At least 100,000 people have fled Syria’s northwestern province of Idlib, one of the last regions controlled by rebel forces, since Bashar al-Assad’s regime began an assault on the stronghold and adjacent districts in Hama and Aleppo in November 2017.
The campaign has been led by the regime’s most effective Special Forces unit, known as Qawat al-Nimr, or the Tiger Force, and is the first ground assault on the province since Assad’s forces withdrew in early 2015. The ultimate goal of the operation, according to pro-government media sources is to regain control of the strategically important Abu al-Duhur military airbase. Additionally, state media has reported that the regime has already taken back 23 villages and towns in the area.
Currently, Idlib province is controlled by Hay’at Tahrir al-Sham (HTS), a coalition of Salafist Islamist groups and Jabhat Fateh al-Sham. Significantly, in July 2016 Jabhat al-Nusra (“Support Front”) made the tactical decision to mask its al-Qaeda affiliations, focus on building local connections with Syrian jihadist groups, rebranding itself Jabhat Fateh al-Sham.
While the web of jihadists’ allegiance is ever-shifting, HTS’s dominance in the province had represented a strategic victory for al-Qaeda affiliated forces, as the regime and its international partners had focused their efforts on dislodging the more brazen and disruptive Islamic State’s forces. Yet, with ISIS increasingly on the defensive, Idlib province’s autonomy became less tenable. Further complicating the situation, the opposition’s territorial losses and the regime’s disregard for civilians’ safety have driven over 1.1 million internally displaced Syrians to take refuge in northern Syria since the conflict began, according to UN estimates.
The ferocity of the campaign coupled with the sheer number of people seeking refuge in the region has led to a uniquely dangerous situation for civilians.
UN Human Rights Chief, Zeid Ra’ad Al Hussein warned that the safety of hundreds of thousands of civilians was in jeopardy. This point was highlighted by the Syrian Observatory for Human Rights, a UK-based human rights advocacy group, which reported on Assad’s forces’ seemingly indiscriminate bombing and shelling in the area surrounding the Abu al-Duhur airbase.
Further underscoring the danger, UN Deputy Spokesman Farhan Haq condemned the regime’s apparent systematic targeting of hospitals and medical facilities. In a statement to the press, Haq called for an “end the destruction of hospitals and other civilian infrastructure that is essential for the civilian population, and to respect their obligations under international humanitarian law and international human rights law.” The UN Office for the Coordination of Humanitarian Affairs has also voiced specific concerns via Twitter.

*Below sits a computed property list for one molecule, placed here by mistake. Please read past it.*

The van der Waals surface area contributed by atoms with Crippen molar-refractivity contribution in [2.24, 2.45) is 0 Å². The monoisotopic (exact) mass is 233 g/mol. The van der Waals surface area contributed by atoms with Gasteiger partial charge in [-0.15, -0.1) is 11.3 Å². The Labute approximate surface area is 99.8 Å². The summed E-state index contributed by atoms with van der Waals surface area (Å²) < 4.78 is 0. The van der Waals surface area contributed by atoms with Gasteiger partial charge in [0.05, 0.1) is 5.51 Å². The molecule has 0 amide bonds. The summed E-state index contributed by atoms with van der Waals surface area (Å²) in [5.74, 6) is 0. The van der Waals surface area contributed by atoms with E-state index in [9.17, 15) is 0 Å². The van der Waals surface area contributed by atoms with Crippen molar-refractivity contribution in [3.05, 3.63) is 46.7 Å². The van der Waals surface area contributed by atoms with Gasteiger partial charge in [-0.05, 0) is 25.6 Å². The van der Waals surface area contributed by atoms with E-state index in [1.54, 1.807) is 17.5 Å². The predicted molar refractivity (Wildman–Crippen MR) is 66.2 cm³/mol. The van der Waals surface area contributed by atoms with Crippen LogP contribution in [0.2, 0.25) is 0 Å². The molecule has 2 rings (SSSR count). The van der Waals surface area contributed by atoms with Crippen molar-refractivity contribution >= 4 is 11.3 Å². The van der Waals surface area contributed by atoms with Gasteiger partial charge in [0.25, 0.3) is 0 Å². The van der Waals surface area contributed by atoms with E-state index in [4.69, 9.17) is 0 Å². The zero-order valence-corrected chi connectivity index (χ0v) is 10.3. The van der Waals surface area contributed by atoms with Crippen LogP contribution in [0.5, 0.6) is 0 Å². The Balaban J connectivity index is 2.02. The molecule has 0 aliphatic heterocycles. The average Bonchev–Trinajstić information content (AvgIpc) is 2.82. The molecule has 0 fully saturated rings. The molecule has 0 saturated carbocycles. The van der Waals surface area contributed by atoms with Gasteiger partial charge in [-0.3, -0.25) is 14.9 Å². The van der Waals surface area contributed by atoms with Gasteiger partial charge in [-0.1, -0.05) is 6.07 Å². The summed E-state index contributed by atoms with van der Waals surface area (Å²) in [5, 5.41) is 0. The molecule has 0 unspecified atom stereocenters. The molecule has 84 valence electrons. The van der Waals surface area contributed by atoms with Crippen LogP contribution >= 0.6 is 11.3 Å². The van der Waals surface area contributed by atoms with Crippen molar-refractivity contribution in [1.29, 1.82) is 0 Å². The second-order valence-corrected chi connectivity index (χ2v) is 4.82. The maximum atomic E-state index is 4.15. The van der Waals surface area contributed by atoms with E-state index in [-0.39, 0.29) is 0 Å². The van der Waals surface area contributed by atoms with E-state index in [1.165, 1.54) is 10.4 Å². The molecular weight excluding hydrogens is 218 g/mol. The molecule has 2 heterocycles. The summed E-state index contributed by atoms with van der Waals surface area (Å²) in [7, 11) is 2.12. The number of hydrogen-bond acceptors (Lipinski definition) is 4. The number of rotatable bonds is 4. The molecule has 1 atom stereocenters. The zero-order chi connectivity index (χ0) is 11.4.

For the third time in less than a week, the Maternity and Pediatric Hospital in Ma’arrat An Nu’man #Idleb had been damaged and taken out-of-service. Such actions are utterly unacceptable and must stop #Syria
— OCHA Syria (@OCHA_Syria) January 6, 2018
While the UN has brought attention to humanitarian concerns, Turkey, one of the opposition groups’ primary backers, has sought to address the geopolitical implications of the campaign with the regional parties involved in the conflict. Idlib had been designated one of four ‘de-escalation zones’ after ceasefire negotiations were held in Astana, Kazakhstan during September 2017. On January 9, 2018, Turkey summoned the ambassadors of Russia and Iran, as guarantors of the Astana Peace Process, to Ankara to express its outrage over the Assad regime’s violations. The following day, Turkish Foreign Minister, Mevlüt Çavuşoğlu, reiterated that with the support of the three guarantors, Turkey, Russia and Iran, the ceasefire initiative had reduced violence in Syria and “paved the way for the resumption of the Geneva rounds after a 10-month-long hiatus.”
The interested parties had hoped that the ceasefire agreement and the implementation of the de-escalation zones could set the stage for a larger political compromise, culminating in the planned Syrian ‘Congress of National Dialogue’ to be held on January 29 – 30 in Sochi, Russia. Yet, as the regime’s campaign in Idlib province continues to devastate the civilian population, and opposition groups alike, the chances of a negotiated settlement bringing an end to the conflict appear less likely.
LIMA CHARLIE NEWS, with Sean McNicholas
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